Turtle Patient Update Issue 3 | 2023

Last Updated: March 14, 2023


Ekaanlo – Arrived 22 January 2023, Released 19 February

Turtle patient Ekaanlo swimming in the tank at the rescue centre. Image.

After three weeks at the Rescue Centre, Ekaanlo, our only hawksbill patient, was diving comfortably and eating well. Once her last health check including X-rays and blood work came in clear, she was released from the beach at Coco Palm Dhuni Kolhu, right by our house reef. This way she has easy access to food for the first days until she likely decides on starting her migration south back home again. The release went really well; we were joined by the resort guests who were all cheering for her. Initially, Ekaanlo seemed slightly confused. However, not long after she got her confidence back and just headed into the reef!

Fari – Arrived 6 January 2023, Released 21 February

Fari being released by Intern Aasha

After six weeks at the Rescue Centre, Fari, who arrived very weak and struggling to both breathe and swim, was back to normal. Her wounds were healing well, so she had a last health check where we repeated blood work and X-rays. She got a clean bill of health and therefore was deemed fit for release. Fari returned home on February 21st, 2023 and we hope she goes on to live a long ghost-net free life in the ocean.

New Patients

Zuhura – Arrived 10 March 2023

Turtle patient Zuhura in the tank. Image.

Zuhura is a juvenile olive ridley that was found entangled in a ghost net that luckily drifted right to Coco Palm Dhuni Kolhu, the resort where our Rescue Centre is based. Dr Mariana disentangled her in the water and brought her to the clinic immediately for a check. Zuhura arrived quite skinny, with some abrasions on her carapace and head. She has mild ligature injuries on three of her flippers, but fortunately her X-rays and blood work came back normal. We started her on a new therapy that uses photomodulation (laser), to help decrease the inflammation on her front flippers. We will also be nurturing her back to health with proper nutrition.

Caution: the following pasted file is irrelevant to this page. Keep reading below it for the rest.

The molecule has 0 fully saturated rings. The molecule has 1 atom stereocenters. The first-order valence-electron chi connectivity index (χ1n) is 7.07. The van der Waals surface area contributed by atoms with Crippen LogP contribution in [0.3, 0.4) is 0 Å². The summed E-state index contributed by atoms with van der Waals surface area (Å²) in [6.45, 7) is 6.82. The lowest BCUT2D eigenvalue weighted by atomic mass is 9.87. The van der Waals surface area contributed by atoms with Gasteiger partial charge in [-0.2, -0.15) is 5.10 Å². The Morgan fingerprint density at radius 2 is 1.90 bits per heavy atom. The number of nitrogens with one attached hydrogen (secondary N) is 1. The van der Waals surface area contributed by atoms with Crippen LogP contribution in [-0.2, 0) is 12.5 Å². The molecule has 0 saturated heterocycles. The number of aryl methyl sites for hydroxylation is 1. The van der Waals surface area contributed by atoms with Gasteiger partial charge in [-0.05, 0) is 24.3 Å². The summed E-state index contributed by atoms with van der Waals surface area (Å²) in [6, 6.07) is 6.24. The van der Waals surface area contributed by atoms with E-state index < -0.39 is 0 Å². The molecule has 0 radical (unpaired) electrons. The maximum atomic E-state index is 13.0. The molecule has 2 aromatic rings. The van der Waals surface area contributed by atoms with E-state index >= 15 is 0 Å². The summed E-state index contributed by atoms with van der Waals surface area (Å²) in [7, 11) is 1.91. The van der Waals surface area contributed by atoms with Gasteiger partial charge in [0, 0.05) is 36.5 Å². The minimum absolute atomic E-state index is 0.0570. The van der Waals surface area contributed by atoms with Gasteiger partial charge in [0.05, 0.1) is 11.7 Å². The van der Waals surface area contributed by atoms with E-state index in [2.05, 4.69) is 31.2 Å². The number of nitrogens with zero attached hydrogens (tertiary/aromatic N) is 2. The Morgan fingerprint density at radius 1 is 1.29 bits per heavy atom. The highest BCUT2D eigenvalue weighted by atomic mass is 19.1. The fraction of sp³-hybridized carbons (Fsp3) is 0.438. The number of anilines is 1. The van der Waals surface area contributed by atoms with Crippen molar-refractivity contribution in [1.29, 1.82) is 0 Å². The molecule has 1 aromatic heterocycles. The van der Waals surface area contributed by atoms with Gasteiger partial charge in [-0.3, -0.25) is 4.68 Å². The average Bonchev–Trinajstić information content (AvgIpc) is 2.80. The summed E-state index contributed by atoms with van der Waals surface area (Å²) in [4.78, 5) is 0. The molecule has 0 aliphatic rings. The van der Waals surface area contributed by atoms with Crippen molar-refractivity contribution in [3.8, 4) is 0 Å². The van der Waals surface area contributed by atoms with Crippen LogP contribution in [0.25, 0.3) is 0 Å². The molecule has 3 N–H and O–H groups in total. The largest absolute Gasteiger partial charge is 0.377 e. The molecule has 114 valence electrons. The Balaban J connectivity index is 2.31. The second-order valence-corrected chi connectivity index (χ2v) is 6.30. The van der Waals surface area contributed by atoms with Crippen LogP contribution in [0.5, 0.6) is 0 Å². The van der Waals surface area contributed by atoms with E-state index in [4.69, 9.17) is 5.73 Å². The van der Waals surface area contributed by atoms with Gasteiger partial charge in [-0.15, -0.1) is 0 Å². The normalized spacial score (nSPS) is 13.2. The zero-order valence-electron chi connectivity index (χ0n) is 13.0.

Maamui – Arrived 14 February 2023

Turtle patient Maamui i the tank, facing the camera. Image.

Maamui, another juvenile olive ridley, was found floating and unable to dive by the Maldives Underwater Initiative (MUI) at Six Senses in Laamu Atoll. She was rescued by our Sea Turtle Biologist Julian and Intern Biologist Sarah, who knew exactly what to do and prepared her for transport. Maamui had to first take a domestic flight to Malé and later a seaplane in order to arrive at our Rescue Centre. With such a long journey she was quite stressed at arrival and required a mild sedation to help her calm down. Her X-rays showed a severe accumulation of air outside of her lungs, which was causing pressure on all her internal organs. Maamui underwent an emergency procedure to alleviate the air and has been on supportive therapy since. She also has signs of infection in her blood work. She has been eating, although she is quite the picky eater and prefers mostly crabs. Maamui is still very buoyant but we are giving time for her lungs to heal and hopefully the remaining air to be absorbed.

Resident Patients

Hawwa – Arrived 30 January 2023

Turtle patient Hawwa looking curious. Image.

Our sweet girl Hawwa has been improving substantially over the past month. She has a great appetite, is much calmer and is diving more consistently. She now eats off the bottom of the tank and likes to swim low exploring her enclosure. She is completely off medication, her blood work is normalising, and her X-rays are clear. Hopefully, Hawwa will soon start sleeping on the bottom and be ready for release.

Handhuvaru – Arrived 29 January 2023

Turtle patient Handhuvaru in the tank, left profile. Image.

Handhuvaru has been showing slow but steady improvements. The wound on her head is healing nicely and her front flippers are now acquiring a much more normal position (initially she would keep them very tightly tucked under her body). We started Handhuvaru on an appetite stimulant and hope it will motivate her to eat more consistently. Her blood work shows marked improvement, meaning we are getting her infection under control.

Muraka – Arrived 19 January 2023

Turtle patient Muraka in the tank, flippers outstretched, facing camera. Image.

Muraka’s appetite has been great lately and she is passing normal stools. Unfortunately, she is still having trouble with her buoyancy; her right side is more elevated than the left, so she is tilting in the water. Her lungs will need time to heal, therefore we are trying different therapy approaches to help her achieve a more central positioning in water and hopefully relieve some stress.

Shara – Arrived 15 January 2023

Turtle patient Shara in the tank, facing the camera. Image.

Shara is diving down for her food, although not very graciously yet. We started her on weight therapy last week to promote a more physiological body position and hopefully help Shara improve her diving abilities. The injuries on her flippers are healing and she is now off any medication as well.

Fida – Arrived 6 August 2022

Turtle patient Fida in the tank, facing camera, smiling. Right flipper missing. Image.

Fida continues to have a great appetite and is also quite active. Since she is a very curious turtle, we have added new environmental enrichment devices in her tank to promote interaction.